SAN DIEGO -- A 92-year-old man who shot his son in the head last fall as he slept in his father's Old Town residence, following what family and friends said was continuous, abusive behavior on the part of the son, was sentenced to three years probation Thursday following a guilty plea to a voluntary manslaughter count earlier this year.
Richard Landis Peck had been facing a murder charge and a potential 50- year-to-life sentence in the death of his 51-year-old son, Robert, who defense attorneys, Peck's family, and friends said was abusive to his father. Per the terms of his probation, Peck will be required to remain confined to his home on an electronic monitoring device, but will be permitted to leave the residence for grocery shopping, attending religious services and other errands.
San Diego County Superior Court Judge Kathleen M. Lewis said she agreed to impose probation rather than prison time because the record indicated Peck's son was "psychologically and emotionally abusive" to his father, in addition to taking account for Peck's age and frail physical condition, having recently suffered broken hips and heart attacks.
Robert "Robbie" Peck was going through a divorce and had moved in with his dad about three months prior to his death, Peck's attorney, Douglas Gilliland, said. Within those 90 days, the defendant feared for his safety, calling police twice, the attorney said.
He was told by police that it was a family matter and they didn't want to get involved, according to Gilliland, who said the defendant's housekeeper was also "terrified" of his client's son and wanted to quit.
Abusive acts dictated by the court included Robert Peck shoving a rag soaked in dog's urine into his father's face, throwing objects at him, and disabling his father's phone.
Robert Peck, described by Lewis as an "extreme alcoholic" who had a .39 blood alcohol content at the time of his death, also told his father that he "was almost dead, that he had no purpose to live" and that he "needed to die of natural causes so (Robert) could inherit his money," the judge said.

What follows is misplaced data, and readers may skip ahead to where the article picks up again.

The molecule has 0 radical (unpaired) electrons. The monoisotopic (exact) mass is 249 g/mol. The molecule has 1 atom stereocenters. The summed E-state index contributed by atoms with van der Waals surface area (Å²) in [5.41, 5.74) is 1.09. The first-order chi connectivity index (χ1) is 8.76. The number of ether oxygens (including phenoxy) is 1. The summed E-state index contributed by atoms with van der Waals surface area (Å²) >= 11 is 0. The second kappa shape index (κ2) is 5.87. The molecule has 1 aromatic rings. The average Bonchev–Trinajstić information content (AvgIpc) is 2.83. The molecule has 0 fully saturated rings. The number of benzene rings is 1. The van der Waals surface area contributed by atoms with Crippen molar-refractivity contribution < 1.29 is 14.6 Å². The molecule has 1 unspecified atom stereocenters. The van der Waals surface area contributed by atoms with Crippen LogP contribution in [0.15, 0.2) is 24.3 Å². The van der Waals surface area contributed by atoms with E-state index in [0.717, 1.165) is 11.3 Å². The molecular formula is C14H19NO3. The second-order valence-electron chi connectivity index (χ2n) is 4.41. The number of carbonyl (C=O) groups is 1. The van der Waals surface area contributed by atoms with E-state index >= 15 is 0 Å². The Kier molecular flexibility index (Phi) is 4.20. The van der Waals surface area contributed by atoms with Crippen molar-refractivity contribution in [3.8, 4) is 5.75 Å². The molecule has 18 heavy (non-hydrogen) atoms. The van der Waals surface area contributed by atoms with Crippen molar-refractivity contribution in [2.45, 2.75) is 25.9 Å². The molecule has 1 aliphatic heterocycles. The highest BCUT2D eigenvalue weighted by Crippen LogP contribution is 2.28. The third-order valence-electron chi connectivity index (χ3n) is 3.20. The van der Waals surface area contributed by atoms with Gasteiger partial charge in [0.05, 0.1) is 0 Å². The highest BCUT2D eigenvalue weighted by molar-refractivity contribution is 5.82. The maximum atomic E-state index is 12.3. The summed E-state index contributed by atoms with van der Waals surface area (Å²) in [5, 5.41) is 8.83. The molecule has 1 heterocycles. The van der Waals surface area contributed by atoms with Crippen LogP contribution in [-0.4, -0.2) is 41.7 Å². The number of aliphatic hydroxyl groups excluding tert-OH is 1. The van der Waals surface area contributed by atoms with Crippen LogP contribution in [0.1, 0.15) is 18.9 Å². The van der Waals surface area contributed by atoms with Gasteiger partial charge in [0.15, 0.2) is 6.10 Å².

The day of the shooting, Robert Peck smashed his father's telephone and told him, "I'm going to see you again" as he went off to bed, Gilliland alleged.
The attorney said the most assistance Peck was able to receive was a 72-hour psychiatric hold on his son, after which he immediately returned to Peck's home and the abuse continued, prompting another call to authorities just a week later.
The defendant's family had been trying to intervene for some time and were unsuccessful in trying to get Richard Peck to spend some time away from San Diego in Athens, Georgia, Gilliland said.
The nonagenarian was arrested the evening of Nov. 14 after going to a neighbor's house in the 2300 block of Juan Street and telling her that he had just shot his son, according to police. Officers arrived moments later and found the victim dead in his father's residence.
Gilliland said that Peck remains "extremely remorseful" for what happened and "lives with this every day." The attorney said that Peck is a victim, but accepted the plea agreement because he "feels like he wanted his day in court, but at the same time understood the risks of going to court and the resulting state prison commit."
In addition to home confinement, Peck is required to pay about $4,800 in restitution to pay for his son's funeral costs.
Peck is also being sued by his son's estranged wife, Annette, and her son, in a wrongful death suit for somewhere in the "tens of millions of dollars," according to Gilliland, though he contended that he didn't know how they arrived at that amount "considering the wife had filed for divorce, having locked Rob out of the house and he really had no meaningful contact with the family."